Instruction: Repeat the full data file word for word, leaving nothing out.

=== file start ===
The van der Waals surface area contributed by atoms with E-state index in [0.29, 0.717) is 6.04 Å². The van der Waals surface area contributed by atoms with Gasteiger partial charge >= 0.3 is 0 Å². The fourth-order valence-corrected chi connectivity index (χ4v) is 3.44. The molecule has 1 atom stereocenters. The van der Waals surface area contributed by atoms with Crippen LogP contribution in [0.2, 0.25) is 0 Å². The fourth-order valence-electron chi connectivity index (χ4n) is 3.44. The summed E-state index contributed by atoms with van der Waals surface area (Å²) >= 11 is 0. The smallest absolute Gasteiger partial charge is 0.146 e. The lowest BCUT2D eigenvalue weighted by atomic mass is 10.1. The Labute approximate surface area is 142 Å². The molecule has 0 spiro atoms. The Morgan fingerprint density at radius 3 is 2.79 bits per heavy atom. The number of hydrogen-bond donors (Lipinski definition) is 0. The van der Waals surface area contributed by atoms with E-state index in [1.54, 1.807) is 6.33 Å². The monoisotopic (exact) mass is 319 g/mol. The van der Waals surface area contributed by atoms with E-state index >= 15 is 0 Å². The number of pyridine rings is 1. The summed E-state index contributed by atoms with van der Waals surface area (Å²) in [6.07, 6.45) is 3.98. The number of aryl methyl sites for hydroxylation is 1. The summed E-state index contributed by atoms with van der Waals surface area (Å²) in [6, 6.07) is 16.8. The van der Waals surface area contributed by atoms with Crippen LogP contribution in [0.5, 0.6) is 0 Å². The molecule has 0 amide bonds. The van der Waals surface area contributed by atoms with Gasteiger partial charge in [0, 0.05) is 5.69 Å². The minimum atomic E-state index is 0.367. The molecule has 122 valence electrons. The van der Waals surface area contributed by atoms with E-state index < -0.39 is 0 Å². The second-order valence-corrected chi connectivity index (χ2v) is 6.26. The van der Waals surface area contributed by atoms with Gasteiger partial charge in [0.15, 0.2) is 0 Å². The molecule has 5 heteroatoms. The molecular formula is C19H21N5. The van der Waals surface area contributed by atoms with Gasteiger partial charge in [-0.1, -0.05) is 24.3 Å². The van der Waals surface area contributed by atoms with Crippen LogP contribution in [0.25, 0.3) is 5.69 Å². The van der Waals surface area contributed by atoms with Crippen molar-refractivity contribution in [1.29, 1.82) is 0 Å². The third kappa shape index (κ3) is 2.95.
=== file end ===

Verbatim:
The van der Waals surface area contributed by atoms with E-state index in [0.29, 0.717) is 6.04 Å². The van der Waals surface area contributed by atoms with Gasteiger partial charge >= 0.3 is 0 Å². The fourth-order valence-corrected chi connectivity index (χ4v) is 3.44. The molecule has 1 atom stereocenters. The van der Waals surface area contributed by atoms with Crippen LogP contribution in [0.2, 0.25) is 0 Å². The fourth-order valence-electron chi connectivity index (χ4n) is 3.44. The summed E-state index contributed by atoms with van der Waals surface area (Å²) >= 11 is 0. The smallest absolute Gasteiger partial charge is 0.146 e. The lowest BCUT2D eigenvalue weighted by atomic mass is 10.1. The Labute approximate surface area is 142 Å². The molecule has 0 spiro atoms. The Morgan fingerprint density at radius 3 is 2.79 bits per heavy atom. The number of hydrogen-bond donors (Lipinski definition) is 0. The van der Waals surface area contributed by atoms with E-state index in [1.54, 1.807) is 6.33 Å². The monoisotopic (exact) mass is 319 g/mol. The van der Waals surface area contributed by atoms with E-state index >= 15 is 0 Å². The number of pyridine rings is 1. The summed E-state index contributed by atoms with van der Waals surface area (Å²) in [6.07, 6.45) is 3.98. The number of aryl methyl sites for hydroxylation is 1. The summed E-state index contributed by atoms with van der Waals surface area (Å²) in [6, 6.07) is 16.8. The van der Waals surface area contributed by atoms with Crippen LogP contribution in [0.5, 0.6) is 0 Å². The molecule has 0 amide bonds. The van der Waals surface area contributed by atoms with Gasteiger partial charge in [0, 0.05) is 5.69 Å². The minimum atomic E-state index is 0.367. The molecule has 122 valence electrons. The van der Waals surface area contributed by atoms with E-state index < -0.39 is 0 Å². The second-order valence-corrected chi connectivity index (χ2v) is 6.26. The van der Waals surface area contributed by atoms with Gasteiger partial charge in [0.15, 0.2) is 0 Å². The molecule has 5 heteroatoms. The molecular formula is C19H21N5. The van der Waals surface area contributed by atoms with Gasteiger partial charge in [-0.1, -0.05) is 24.3 Å². The van der Waals surface area contributed by atoms with Crippen LogP contribution in [0.25, 0.3) is 5.69 Å². The van der Waals surface area contributed by atoms with Crippen molar-refractivity contribution in [1.29, 1.82) is 0 Å². The third kappa shape index (κ3) is 2.95.